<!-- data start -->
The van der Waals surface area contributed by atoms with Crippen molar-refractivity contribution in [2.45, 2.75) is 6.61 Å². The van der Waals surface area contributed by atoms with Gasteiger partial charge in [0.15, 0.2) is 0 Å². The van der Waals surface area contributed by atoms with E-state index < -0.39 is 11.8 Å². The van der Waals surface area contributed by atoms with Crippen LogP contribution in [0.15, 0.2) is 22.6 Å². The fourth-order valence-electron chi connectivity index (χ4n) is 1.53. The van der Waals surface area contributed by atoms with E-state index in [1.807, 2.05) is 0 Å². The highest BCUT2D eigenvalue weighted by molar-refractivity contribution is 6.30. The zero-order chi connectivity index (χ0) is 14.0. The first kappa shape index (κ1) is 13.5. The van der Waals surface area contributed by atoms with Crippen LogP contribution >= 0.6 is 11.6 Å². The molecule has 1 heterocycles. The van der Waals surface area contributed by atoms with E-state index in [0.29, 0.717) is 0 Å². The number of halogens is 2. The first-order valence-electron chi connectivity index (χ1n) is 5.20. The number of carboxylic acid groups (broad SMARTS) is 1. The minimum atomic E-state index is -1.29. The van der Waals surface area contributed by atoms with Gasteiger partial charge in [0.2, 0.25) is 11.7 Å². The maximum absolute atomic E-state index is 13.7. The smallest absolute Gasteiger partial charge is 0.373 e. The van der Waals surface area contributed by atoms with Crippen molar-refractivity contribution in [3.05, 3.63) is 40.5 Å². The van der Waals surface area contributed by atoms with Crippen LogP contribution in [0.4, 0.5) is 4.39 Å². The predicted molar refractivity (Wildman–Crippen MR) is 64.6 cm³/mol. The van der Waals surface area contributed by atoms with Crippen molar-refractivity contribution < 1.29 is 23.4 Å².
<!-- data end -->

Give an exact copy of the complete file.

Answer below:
The van der Waals surface area contributed by atoms with Crippen molar-refractivity contribution in [2.45, 2.75) is 6.61 Å². The van der Waals surface area contributed by atoms with Gasteiger partial charge in [0.15, 0.2) is 0 Å². The van der Waals surface area contributed by atoms with E-state index < -0.39 is 11.8 Å². The van der Waals surface area contributed by atoms with Crippen LogP contribution in [0.15, 0.2) is 22.6 Å². The fourth-order valence-electron chi connectivity index (χ4n) is 1.53. The van der Waals surface area contributed by atoms with E-state index in [1.807, 2.05) is 0 Å². The highest BCUT2D eigenvalue weighted by molar-refractivity contribution is 6.30. The zero-order chi connectivity index (χ0) is 14.0. The first kappa shape index (κ1) is 13.5. The van der Waals surface area contributed by atoms with Crippen LogP contribution >= 0.6 is 11.6 Å². The molecule has 1 heterocycles. The van der Waals surface area contributed by atoms with E-state index in [0.29, 0.717) is 0 Å². The number of halogens is 2. The first-order valence-electron chi connectivity index (χ1n) is 5.20. The number of carboxylic acid groups (broad SMARTS) is 1. The minimum atomic E-state index is -1.29. The van der Waals surface area contributed by atoms with Gasteiger partial charge in [0.2, 0.25) is 11.7 Å². The maximum absolute atomic E-state index is 13.7. The smallest absolute Gasteiger partial charge is 0.373 e. The van der Waals surface area contributed by atoms with Crippen molar-refractivity contribution in [3.05, 3.63) is 40.5 Å². The van der Waals surface area contributed by atoms with Crippen LogP contribution in [0.4, 0.5) is 4.39 Å². The predicted molar refractivity (Wildman–Crippen MR) is 64.6 cm³/mol. The van der Waals surface area contributed by atoms with Crippen molar-refractivity contribution < 1.29 is 23.4 Å².